Molecular Techniques, Spherification

Vanilla Caviar
The ultimate ice cream topping for vanilla lovers.

Food trends come and go, that which was hot one year will eventually fizzle. These trendy food preparations that wow diners of the worlds finest restaurants quickly become caricatures of modern cuisine. One chef creates an influential cooking technique, food writers swoon, other chefs begin to replicate the recipe, and before long there isn’t a restaurant in town who has such a trend absent from their menu. The whole process becomes boring to diners as the market is flooded with shoddy reproductions of what might have started as a noteworthy original idea. Although, there is redemption for food trends that fall to the wayside, as that original technique finally becomes accessible to the home chef. Popular restaurant trends of yesteryear become fun home cooking fodder as complicated and expensive cooking techniques slowly find their way into cookbooks and grocery stores. One such trend of recent turnaround are the indubitably confusticated techniques of “Molecular Gastronomy”, specifically the once buzz worthy spherification. Spherification can now be a fun and inexpensive technique to impress guests at home, as what was once haut cuisine can now be constructive in the everyday kitchen. Here I’ll provide some helpful hints on spherification with a easy recipe for sweet vanilla spheres, the perfect ice cream topping for the vanilla obsessed.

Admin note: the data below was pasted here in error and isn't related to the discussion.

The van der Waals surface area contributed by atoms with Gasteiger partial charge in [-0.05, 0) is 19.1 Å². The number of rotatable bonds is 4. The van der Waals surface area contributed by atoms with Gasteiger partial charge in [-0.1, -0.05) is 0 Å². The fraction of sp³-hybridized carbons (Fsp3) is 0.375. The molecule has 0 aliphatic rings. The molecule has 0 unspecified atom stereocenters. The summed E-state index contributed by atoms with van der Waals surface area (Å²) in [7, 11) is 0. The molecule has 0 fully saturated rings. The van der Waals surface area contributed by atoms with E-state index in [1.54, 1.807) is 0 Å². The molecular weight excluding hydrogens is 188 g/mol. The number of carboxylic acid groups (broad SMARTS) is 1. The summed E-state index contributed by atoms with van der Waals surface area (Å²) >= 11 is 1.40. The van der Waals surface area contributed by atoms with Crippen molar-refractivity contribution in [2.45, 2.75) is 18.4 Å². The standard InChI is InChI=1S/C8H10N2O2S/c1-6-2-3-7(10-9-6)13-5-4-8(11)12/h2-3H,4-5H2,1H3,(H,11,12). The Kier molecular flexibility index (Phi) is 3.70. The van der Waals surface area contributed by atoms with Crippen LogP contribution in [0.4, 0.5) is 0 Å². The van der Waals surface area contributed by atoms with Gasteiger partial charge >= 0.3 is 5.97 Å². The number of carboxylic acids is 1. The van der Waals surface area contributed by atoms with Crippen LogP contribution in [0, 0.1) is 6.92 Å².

The term “Molecular Gastronomy” has been around for some time now, a term first established in 1992 by scientists who looked to take advantage of chemical and physical changes to prepare food. As a culinary tagline, molecular gastronomy has become a catch all for many cooking techniques that have long been associated with food sciences and engineering. In most respects, molecular gastronomy is the study of the physics and chemistry of cooking, from complex chemical changes to simple state changes like those seen in the preparation of mayonnaise.  Most of these techniques explored here have already been in use with most mass produced foods found on regular grocery store shelves, from easy mix cake batters to the use of stabilizing ingredients to prolong shelf life.  True molecular gastronomy happens in every kitchen every day, right under our noses.

Most recently, molecular gastronomy has been picked up by food writers to describe many sub-genres of cooking, most notably the avant garde cooking methods pioneered by such chefs as Grant Achatz and Ferran Adrià. These famous chefs might find the comparison of their cooking techniques to molecular gastronomy somewhat dubious, but the connection has already been cemented in the popular lexicon. One such technique, first developed by Chef Adrià at his restaurant el Bulli, is spherification.